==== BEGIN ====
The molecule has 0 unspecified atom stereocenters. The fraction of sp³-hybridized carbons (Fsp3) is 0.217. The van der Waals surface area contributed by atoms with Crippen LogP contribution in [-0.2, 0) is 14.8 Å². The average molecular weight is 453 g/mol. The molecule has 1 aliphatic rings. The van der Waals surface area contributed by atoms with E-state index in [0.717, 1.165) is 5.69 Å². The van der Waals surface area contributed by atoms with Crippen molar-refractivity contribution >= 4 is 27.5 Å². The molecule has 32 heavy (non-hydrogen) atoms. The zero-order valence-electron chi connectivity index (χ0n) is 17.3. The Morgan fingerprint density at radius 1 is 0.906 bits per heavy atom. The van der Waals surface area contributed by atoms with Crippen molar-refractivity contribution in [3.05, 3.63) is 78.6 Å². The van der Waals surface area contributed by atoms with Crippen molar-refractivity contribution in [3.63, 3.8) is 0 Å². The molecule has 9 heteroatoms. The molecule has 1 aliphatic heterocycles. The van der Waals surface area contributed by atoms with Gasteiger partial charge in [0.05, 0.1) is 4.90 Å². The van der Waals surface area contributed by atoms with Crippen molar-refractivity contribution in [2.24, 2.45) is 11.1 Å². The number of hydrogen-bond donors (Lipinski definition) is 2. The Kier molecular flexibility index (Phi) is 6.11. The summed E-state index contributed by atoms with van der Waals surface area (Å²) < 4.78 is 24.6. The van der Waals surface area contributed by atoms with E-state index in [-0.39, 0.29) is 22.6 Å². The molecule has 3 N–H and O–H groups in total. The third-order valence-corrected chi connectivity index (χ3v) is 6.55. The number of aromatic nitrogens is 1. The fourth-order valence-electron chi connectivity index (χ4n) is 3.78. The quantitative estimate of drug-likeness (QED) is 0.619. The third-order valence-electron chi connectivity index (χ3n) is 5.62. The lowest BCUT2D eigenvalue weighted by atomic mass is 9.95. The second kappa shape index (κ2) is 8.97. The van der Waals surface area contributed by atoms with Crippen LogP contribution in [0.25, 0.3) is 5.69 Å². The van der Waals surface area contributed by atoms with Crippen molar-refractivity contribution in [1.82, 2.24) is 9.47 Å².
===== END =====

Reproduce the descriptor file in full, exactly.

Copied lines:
The molecule has 0 unspecified atom stereocenters. The fraction of sp³-hybridized carbons (Fsp3) is 0.217. The van der Waals surface area contributed by atoms with Crippen LogP contribution in [-0.2, 0) is 14.8 Å². The average molecular weight is 453 g/mol. The molecule has 1 aliphatic rings. The van der Waals surface area contributed by atoms with E-state index in [0.717, 1.165) is 5.69 Å². The van der Waals surface area contributed by atoms with Crippen molar-refractivity contribution >= 4 is 27.5 Å². The molecule has 32 heavy (non-hydrogen) atoms. The zero-order valence-electron chi connectivity index (χ0n) is 17.3. The Morgan fingerprint density at radius 1 is 0.906 bits per heavy atom. The van der Waals surface area contributed by atoms with Crippen molar-refractivity contribution in [3.05, 3.63) is 78.6 Å². The van der Waals surface area contributed by atoms with Crippen molar-refractivity contribution in [3.63, 3.8) is 0 Å². The molecule has 9 heteroatoms. The molecule has 1 aliphatic heterocycles. The van der Waals surface area contributed by atoms with Gasteiger partial charge in [0.05, 0.1) is 4.90 Å². The van der Waals surface area contributed by atoms with Crippen molar-refractivity contribution in [2.24, 2.45) is 11.1 Å². The number of hydrogen-bond donors (Lipinski definition) is 2. The Kier molecular flexibility index (Phi) is 6.11. The summed E-state index contributed by atoms with van der Waals surface area (Å²) < 4.78 is 24.6. The van der Waals surface area contributed by atoms with E-state index in [-0.39, 0.29) is 22.6 Å². The molecule has 3 N–H and O–H groups in total. The third-order valence-corrected chi connectivity index (χ3v) is 6.55. The number of aromatic nitrogens is 1. The fourth-order valence-electron chi connectivity index (χ4n) is 3.78. The quantitative estimate of drug-likeness (QED) is 0.619. The third-order valence-electron chi connectivity index (χ3n) is 5.62. The lowest BCUT2D eigenvalue weighted by atomic mass is 9.95. The second kappa shape index (κ2) is 8.97. The van der Waals surface area contributed by atoms with Crippen LogP contribution in [0.25, 0.3) is 5.69 Å². The van der Waals surface area contributed by atoms with Crippen molar-refractivity contribution in [1.82, 2.24) is 9.47 Å².